Mentions: The standardization of image quality is necessary for any reproducible measurement or interpretation, and the first step if we want to develop a quantitative method on image information. Having images of good quality, we could then try to look for image properties that are related to information. In any image these properties are color features in relation to their image position, and include objects, structures, and texture.[151819] The principle is exemplarily explained in Figure 2. Objects are items that can be identified (interpreted) and “directly associated” with a meaning, for example, trees, animals, buildings, or biological meaningful units such as vessels, cells, nuclei, chromosomes, genes, membranes, etc. If they are not known to the pathologist (i.e. cannot be associated with a diagnosis), they can only be described (or measured). Often these objects are multiple in an image, and their spatial relationship can be analyzed which are called structures.[1520] Naturally, structures can be “condensed” to a new object, if they aggregate and display in translational symmetries such as rings, tubes, lines, etc.[21–24] The described classic (commonly applied by pathologists) “information” approach correlates image features that are mainly “detected” objects and structures, with external information. The “association function” is the knowledge of the viewing pathologist. In other words, an object has to be known by the viewer in order to be identified.[25] It is the implementation of the well-known sentence: “You only do see what you see, i.e., what you have seen and identified previously, and, therefore, you do already know” (< Man erblickt nur, was man schon weiβ und versteht >, in a letter of J.W. Von Goethe to F. V. Müller, dated 24.4.1819).

Bottom Line: ROIs are image areas which display the information that is of preferable interest to the viewing pathologist.They contribute to the derived diagnosis to a higher level when compared with other image areas.The implementation of content-based image information algorithms to be applied for predictive tissue-based diagnoses is described in detail.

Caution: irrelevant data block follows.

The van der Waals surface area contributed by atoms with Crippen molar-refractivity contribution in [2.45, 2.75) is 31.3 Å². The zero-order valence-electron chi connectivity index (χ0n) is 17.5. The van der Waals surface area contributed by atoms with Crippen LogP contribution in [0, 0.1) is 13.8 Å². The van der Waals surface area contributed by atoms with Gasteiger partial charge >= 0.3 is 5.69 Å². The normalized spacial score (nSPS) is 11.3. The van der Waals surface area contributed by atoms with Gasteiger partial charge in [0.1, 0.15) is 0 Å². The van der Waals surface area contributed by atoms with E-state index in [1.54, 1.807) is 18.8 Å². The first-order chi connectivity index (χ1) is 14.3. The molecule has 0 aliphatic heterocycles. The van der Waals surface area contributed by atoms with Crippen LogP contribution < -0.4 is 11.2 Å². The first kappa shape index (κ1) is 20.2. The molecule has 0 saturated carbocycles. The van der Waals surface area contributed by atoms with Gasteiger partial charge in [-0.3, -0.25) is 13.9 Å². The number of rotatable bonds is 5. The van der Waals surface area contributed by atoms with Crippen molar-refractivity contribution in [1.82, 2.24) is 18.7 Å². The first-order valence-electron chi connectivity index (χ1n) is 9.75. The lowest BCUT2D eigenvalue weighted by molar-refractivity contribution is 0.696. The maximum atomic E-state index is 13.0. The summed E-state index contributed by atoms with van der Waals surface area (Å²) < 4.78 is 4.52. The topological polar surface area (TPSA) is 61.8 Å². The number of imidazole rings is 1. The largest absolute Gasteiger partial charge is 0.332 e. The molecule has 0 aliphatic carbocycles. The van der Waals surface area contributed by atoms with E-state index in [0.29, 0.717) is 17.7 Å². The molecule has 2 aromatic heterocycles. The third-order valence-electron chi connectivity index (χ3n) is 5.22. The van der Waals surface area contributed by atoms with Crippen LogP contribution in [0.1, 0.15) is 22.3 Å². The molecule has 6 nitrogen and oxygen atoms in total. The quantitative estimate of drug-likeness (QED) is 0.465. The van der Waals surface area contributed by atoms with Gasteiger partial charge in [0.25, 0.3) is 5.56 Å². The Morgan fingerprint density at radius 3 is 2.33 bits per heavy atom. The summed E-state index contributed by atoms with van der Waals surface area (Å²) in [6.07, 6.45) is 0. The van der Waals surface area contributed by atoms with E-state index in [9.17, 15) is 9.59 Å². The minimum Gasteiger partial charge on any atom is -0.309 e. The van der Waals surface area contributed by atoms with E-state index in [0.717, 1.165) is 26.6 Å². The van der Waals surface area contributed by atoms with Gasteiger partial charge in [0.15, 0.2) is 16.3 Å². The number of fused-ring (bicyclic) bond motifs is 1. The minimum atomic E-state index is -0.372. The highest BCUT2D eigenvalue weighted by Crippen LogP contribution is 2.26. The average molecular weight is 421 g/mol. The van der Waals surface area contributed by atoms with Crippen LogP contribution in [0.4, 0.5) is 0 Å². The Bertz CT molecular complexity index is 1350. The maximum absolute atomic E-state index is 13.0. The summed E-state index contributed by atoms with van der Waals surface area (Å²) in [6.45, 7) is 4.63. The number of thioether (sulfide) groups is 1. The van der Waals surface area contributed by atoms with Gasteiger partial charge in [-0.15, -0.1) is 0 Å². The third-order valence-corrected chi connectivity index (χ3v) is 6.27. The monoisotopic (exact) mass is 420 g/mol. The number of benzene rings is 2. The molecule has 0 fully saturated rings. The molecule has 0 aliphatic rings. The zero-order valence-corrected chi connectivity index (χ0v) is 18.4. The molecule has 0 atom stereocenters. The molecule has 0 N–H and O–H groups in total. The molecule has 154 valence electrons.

View Article: PubMed Central - HTML - PubMed

Affiliation: UICC-TPCC, Institute of Pathology, Charite, Charite Platz, D-10118 Berlin, Germany.

ABSTRACT
Virtual microscopy, which is the diagnostic work on completely digitized histological and cytological slides as well as blood smears, is at the stage to be implemented in routine diagnostic surgical pathology (tissue-based diagnosis) in the near future, once it has been accepted by the US Food and Drug Administration. The principle of content-based image information, its mandatory prerequisites to obtain reproducible and stable image information as well as the different compartments that contribute to image information are described in detail. Automated extraction of content-based image information requires shading correction, constant maximum of grey values, and standardized grey value histograms. The different compartments to evaluate image information include objects, structure, and texture. Identification of objects and derived structure depend on segmentation accuracy and applied procedures; textures contain pixel-based image information only. All together, these image compartments posses the discrimination power to distinguish between object space and background, and, in addition, to reproducibly define regions of interest (ROIs). ROIs are image areas which display the information that is of preferable interest to the viewing pathologist. They contribute to the derived diagnosis to a higher level when compared with other image areas. The implementation of content-based image information algorithms to be applied for predictive tissue-based diagnoses is described in detail.

No MeSH data available.


Related in: MedlinePlus